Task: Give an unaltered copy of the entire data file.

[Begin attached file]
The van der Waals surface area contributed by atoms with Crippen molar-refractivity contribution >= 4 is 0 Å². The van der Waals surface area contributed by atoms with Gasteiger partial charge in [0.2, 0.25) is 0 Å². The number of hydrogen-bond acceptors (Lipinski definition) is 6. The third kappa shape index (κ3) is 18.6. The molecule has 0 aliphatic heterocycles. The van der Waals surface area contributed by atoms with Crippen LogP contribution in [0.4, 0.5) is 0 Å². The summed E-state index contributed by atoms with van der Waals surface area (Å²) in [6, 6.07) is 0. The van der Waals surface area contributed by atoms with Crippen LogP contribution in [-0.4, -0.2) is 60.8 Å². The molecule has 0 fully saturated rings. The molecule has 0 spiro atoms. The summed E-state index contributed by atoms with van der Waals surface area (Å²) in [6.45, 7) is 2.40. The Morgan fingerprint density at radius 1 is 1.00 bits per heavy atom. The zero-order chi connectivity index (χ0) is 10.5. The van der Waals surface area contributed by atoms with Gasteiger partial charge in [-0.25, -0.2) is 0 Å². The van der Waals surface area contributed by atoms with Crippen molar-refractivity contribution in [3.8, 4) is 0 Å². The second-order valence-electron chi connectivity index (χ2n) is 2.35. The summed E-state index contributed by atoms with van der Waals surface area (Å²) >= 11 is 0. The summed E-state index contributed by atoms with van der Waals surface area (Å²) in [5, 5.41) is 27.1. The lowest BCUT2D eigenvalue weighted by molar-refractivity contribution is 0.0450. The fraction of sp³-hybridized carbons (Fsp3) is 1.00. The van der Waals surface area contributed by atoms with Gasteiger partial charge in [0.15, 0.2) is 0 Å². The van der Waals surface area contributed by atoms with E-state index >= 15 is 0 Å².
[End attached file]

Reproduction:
The van der Waals surface area contributed by atoms with Crippen molar-refractivity contribution >= 4 is 0 Å². The van der Waals surface area contributed by atoms with Gasteiger partial charge in [0.2, 0.25) is 0 Å². The number of hydrogen-bond acceptors (Lipinski definition) is 6. The third kappa shape index (κ3) is 18.6. The molecule has 0 aliphatic heterocycles. The van der Waals surface area contributed by atoms with Crippen LogP contribution in [0.4, 0.5) is 0 Å². The summed E-state index contributed by atoms with van der Waals surface area (Å²) in [6, 6.07) is 0. The van der Waals surface area contributed by atoms with Crippen LogP contribution in [-0.4, -0.2) is 60.8 Å². The molecule has 0 fully saturated rings. The molecule has 0 spiro atoms. The summed E-state index contributed by atoms with van der Waals surface area (Å²) in [6.45, 7) is 2.40. The Morgan fingerprint density at radius 1 is 1.00 bits per heavy atom. The zero-order chi connectivity index (χ0) is 10.5. The van der Waals surface area contributed by atoms with Gasteiger partial charge in [-0.25, -0.2) is 0 Å². The van der Waals surface area contributed by atoms with Crippen molar-refractivity contribution in [3.8, 4) is 0 Å². The second-order valence-electron chi connectivity index (χ2n) is 2.35. The summed E-state index contributed by atoms with van der Waals surface area (Å²) >= 11 is 0. The summed E-state index contributed by atoms with van der Waals surface area (Å²) in [5, 5.41) is 27.1. The lowest BCUT2D eigenvalue weighted by molar-refractivity contribution is 0.0450. The fraction of sp³-hybridized carbons (Fsp3) is 1.00. The van der Waals surface area contributed by atoms with Gasteiger partial charge in [0.15, 0.2) is 0 Å². The van der Waals surface area contributed by atoms with E-state index >= 15 is 0 Å².